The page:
Para Site, one of Hong Kong’s leading contemporary art spaces, is famous for its sprawling, conceptual exhibitions that tackle big ideas such as technology, colonialism and humanity’s mistreatment of the natural world. So the subject of its next show may raise some eyebrows: celebrity culture.
“I think a lot of institutions want to curate shows with grand jargon and big concepts, but sometimes for the audience that can be very intimidating. I wanted to do something different, to connect with a younger generation through a topic that is more approachable,” says Cusson Cheng, assistant curator at Para Site and the curator of Fanatic Heart, an exhibition running until February 26, 2023 that explores the complexities of modern-day fandom. The show features 15 artists whose work explores celebrity culture in Asia, including Sin Wai-kin, who is showing a series of works featuring members of a fictional boy band; Ho Tzu-nyen, who appropriated clips from films starring legendary Hong Kong actor Tony Leung Chiu-wai to create a new video, The Nameless; and Yasumasa Morimura, who makes photographic portraits of himself dressed as celebrities and icons, such as Audrey Hepburn, Marilyn Monroe or the Mona Lisa.
Cheng was inspired to curate the show after witnessing the mania that has built over the past few years in Hong Kong for the 12-person Cantopop boy band Mirror, who shot to fame in 2018 after winning ViuTV’s talent competition, Good Night Show—King Maker. They have since had a series of hit songs, appeared in reality shows, acted in TV dramas — such as Kearen Pang’s film Mama’s Affair — and secured endorsement deals with nearly 200 brands, ranging from McDonald’s to Cartier. Much about Mirror, including the hysteria the band induces among its fans, has been compared to the K-pop groups that have become global phenomena over the past decade, such as Big Bang, BTS and Blackpink.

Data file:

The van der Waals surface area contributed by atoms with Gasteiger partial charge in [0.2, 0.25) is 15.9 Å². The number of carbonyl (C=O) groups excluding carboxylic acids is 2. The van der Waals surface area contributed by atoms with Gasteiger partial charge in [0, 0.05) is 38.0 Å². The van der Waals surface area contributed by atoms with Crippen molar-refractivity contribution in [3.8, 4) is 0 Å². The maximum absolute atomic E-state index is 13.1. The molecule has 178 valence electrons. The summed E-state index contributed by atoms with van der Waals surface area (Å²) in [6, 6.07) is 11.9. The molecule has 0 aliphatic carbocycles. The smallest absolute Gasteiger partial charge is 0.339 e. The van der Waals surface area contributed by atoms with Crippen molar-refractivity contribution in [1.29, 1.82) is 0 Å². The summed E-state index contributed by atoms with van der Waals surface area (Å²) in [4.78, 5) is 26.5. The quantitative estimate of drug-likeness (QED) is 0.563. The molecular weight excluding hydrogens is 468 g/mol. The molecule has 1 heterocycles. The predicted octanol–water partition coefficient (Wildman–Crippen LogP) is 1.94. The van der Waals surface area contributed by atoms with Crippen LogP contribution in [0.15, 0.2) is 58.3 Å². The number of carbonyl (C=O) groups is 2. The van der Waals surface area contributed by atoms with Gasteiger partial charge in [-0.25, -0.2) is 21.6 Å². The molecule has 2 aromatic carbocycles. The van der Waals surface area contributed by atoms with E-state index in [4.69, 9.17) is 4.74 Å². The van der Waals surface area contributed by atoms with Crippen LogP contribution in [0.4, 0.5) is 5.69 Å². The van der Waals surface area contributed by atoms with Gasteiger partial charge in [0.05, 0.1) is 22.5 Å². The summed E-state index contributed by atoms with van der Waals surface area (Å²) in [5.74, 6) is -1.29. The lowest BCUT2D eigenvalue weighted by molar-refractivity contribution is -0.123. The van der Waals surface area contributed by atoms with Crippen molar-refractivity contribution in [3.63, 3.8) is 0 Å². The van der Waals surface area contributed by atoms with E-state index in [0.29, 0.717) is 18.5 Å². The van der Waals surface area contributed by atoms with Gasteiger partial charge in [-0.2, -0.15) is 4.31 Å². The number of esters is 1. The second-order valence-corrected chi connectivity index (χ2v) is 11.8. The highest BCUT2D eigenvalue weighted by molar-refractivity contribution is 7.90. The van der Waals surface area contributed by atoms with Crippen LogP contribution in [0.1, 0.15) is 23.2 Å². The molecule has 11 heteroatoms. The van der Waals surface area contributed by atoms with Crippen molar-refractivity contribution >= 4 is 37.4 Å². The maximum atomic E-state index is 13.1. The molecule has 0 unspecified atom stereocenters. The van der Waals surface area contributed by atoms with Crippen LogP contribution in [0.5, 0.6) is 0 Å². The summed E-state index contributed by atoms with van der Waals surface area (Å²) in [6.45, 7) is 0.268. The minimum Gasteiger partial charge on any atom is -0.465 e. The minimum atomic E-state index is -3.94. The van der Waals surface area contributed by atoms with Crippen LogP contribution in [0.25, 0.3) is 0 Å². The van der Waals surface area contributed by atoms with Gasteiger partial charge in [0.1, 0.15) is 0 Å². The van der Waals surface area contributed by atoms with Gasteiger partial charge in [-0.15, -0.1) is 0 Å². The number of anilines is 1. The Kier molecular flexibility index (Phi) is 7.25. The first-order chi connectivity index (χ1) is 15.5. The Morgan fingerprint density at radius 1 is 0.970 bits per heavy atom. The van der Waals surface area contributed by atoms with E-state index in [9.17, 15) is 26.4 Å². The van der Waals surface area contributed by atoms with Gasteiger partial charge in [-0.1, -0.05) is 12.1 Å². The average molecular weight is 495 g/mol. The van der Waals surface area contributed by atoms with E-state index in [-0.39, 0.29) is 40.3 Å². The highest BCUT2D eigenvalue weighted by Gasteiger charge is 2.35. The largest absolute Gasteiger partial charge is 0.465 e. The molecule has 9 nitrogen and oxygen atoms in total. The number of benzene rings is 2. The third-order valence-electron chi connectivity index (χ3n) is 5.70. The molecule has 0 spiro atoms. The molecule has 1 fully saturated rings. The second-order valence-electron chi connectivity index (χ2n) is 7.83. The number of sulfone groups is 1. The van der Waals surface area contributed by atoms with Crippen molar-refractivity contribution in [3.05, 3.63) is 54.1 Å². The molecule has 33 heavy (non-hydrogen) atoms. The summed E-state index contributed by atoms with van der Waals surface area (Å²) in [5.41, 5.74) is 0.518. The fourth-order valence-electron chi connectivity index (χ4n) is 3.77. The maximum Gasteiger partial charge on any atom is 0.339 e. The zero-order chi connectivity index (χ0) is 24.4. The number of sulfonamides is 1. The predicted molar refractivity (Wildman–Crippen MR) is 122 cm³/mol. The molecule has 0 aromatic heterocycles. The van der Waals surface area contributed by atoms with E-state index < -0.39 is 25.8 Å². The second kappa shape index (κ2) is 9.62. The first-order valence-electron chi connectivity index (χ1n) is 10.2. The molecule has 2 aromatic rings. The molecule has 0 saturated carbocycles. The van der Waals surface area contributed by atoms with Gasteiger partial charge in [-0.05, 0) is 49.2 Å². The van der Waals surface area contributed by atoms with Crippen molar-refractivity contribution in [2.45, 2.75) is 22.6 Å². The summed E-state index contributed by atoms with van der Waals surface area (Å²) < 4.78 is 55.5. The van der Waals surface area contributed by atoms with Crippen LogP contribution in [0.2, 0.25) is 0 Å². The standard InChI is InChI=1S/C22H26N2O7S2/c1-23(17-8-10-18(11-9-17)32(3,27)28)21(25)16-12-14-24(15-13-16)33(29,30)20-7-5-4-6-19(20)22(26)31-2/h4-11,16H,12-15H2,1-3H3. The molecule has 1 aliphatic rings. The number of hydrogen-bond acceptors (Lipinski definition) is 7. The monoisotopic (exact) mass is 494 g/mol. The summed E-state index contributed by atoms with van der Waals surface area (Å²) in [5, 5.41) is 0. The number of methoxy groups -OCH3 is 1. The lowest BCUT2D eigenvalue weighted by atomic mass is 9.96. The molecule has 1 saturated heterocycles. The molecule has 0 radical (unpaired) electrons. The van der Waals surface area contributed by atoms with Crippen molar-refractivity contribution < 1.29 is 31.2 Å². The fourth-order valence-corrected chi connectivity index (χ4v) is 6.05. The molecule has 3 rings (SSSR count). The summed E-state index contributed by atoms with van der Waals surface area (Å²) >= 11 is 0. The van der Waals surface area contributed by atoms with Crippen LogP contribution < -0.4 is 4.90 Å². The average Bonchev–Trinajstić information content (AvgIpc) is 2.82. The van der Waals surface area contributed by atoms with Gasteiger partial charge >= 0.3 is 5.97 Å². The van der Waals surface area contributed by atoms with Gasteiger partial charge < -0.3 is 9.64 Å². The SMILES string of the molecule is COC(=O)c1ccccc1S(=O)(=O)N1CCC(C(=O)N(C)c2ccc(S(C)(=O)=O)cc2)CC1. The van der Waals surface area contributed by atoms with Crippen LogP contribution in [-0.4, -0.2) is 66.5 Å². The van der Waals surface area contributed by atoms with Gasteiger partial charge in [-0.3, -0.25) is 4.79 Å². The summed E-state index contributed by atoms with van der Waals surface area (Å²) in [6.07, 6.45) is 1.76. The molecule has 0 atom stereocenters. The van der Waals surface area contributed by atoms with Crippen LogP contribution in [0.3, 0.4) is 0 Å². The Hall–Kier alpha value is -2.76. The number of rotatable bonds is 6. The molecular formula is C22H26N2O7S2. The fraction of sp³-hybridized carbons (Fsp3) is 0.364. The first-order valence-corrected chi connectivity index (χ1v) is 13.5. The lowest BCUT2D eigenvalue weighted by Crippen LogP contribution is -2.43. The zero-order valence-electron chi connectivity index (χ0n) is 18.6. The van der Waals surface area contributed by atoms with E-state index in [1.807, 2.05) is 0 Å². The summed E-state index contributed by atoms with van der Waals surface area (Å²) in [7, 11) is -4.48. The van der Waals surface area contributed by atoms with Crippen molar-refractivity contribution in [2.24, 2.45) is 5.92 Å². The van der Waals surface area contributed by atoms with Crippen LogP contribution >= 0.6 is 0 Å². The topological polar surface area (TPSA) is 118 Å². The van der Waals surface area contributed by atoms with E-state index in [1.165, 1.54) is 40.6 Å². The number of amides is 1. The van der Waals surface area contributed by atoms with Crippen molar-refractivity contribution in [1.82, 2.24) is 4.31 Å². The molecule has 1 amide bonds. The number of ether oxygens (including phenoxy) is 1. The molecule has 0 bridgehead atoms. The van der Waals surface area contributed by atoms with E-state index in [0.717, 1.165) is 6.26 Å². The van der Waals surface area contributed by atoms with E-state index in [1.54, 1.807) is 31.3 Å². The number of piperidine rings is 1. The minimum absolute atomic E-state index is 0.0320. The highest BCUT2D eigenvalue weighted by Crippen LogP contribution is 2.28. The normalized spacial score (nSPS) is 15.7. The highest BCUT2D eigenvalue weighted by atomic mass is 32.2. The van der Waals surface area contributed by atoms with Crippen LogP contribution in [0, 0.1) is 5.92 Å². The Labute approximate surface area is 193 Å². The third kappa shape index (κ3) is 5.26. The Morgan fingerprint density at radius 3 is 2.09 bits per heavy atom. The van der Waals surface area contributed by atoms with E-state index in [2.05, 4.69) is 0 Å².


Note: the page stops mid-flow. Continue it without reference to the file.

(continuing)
Mirror’s enormous popularity in Hong Kong has led to the emergence of the term the “Mirror effect,” which references the band’s positive impact on the city’s economy during the Covid-19 pandemic. ViuTV experienced 152 percent year-on-year growth in revenue from HK$317 million in 2020 to HK$800 million in 2021, with advertising revenue more than doubling to HK$615 million. PCCW, which owns ViuTV, also saw business from artist management and events surge almost tenfold in 2021. HSBC, which featured Mirror member Keung To in a campaign targeting young people, told the South China Morning Post that millennials accounted for more than half of new customers for the service endorsed by the star. Their overall effect on the economy is staggering: an economics lecturer at the University of Hong Kong Business School, Vera Yuen Wing-han, estimated that Mirror could generate economic benefits of HK$5- to 10 billion per year for at least five years.
Although Mirror’s success is unlike anything else in Hong Kong in the past decade, this is not the first time the city has been consumed by celebrity culture. “Evidence shows that in the 1960s and 1970s, a fandom developed for the film stars of Cantonese-speaking cinema such as Josephine Siao and Chan Po-chu. Supporters established their own networks to circulate and publicize materials of their idols,” says Dorothy Lau Wai-sim, an assistant professor at the Academy of Film at Hong Kong Baptist University, who has extensively researched fandom in East Asia.